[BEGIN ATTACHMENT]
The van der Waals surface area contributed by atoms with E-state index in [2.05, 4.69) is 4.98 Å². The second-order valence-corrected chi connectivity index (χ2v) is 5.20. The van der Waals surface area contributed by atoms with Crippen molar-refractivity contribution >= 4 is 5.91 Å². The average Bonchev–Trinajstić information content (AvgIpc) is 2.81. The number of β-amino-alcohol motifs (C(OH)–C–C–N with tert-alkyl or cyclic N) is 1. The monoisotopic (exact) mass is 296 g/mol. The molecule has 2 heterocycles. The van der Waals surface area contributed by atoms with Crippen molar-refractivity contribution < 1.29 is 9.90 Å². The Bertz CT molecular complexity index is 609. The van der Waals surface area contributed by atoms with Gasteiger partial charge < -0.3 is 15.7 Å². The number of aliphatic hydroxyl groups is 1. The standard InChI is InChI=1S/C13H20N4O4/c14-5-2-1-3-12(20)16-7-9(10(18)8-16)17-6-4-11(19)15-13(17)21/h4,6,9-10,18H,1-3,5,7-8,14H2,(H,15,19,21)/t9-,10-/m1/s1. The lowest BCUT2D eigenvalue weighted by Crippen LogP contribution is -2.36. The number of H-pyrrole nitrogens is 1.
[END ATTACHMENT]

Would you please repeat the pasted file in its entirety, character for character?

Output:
The van der Waals surface area contributed by atoms with E-state index in [2.05, 4.69) is 4.98 Å². The second-order valence-corrected chi connectivity index (χ2v) is 5.20. The van der Waals surface area contributed by atoms with Crippen molar-refractivity contribution >= 4 is 5.91 Å². The average Bonchev–Trinajstić information content (AvgIpc) is 2.81. The number of β-amino-alcohol motifs (C(OH)–C–C–N with tert-alkyl or cyclic N) is 1. The monoisotopic (exact) mass is 296 g/mol. The molecule has 2 heterocycles. The van der Waals surface area contributed by atoms with Crippen molar-refractivity contribution < 1.29 is 9.90 Å². The Bertz CT molecular complexity index is 609. The van der Waals surface area contributed by atoms with Gasteiger partial charge < -0.3 is 15.7 Å². The number of aliphatic hydroxyl groups is 1. The standard InChI is InChI=1S/C13H20N4O4/c14-5-2-1-3-12(20)16-7-9(10(18)8-16)17-6-4-11(19)15-13(17)21/h4,6,9-10,18H,1-3,5,7-8,14H2,(H,15,19,21)/t9-,10-/m1/s1. The lowest BCUT2D eigenvalue weighted by Crippen LogP contribution is -2.36. The number of H-pyrrole nitrogens is 1.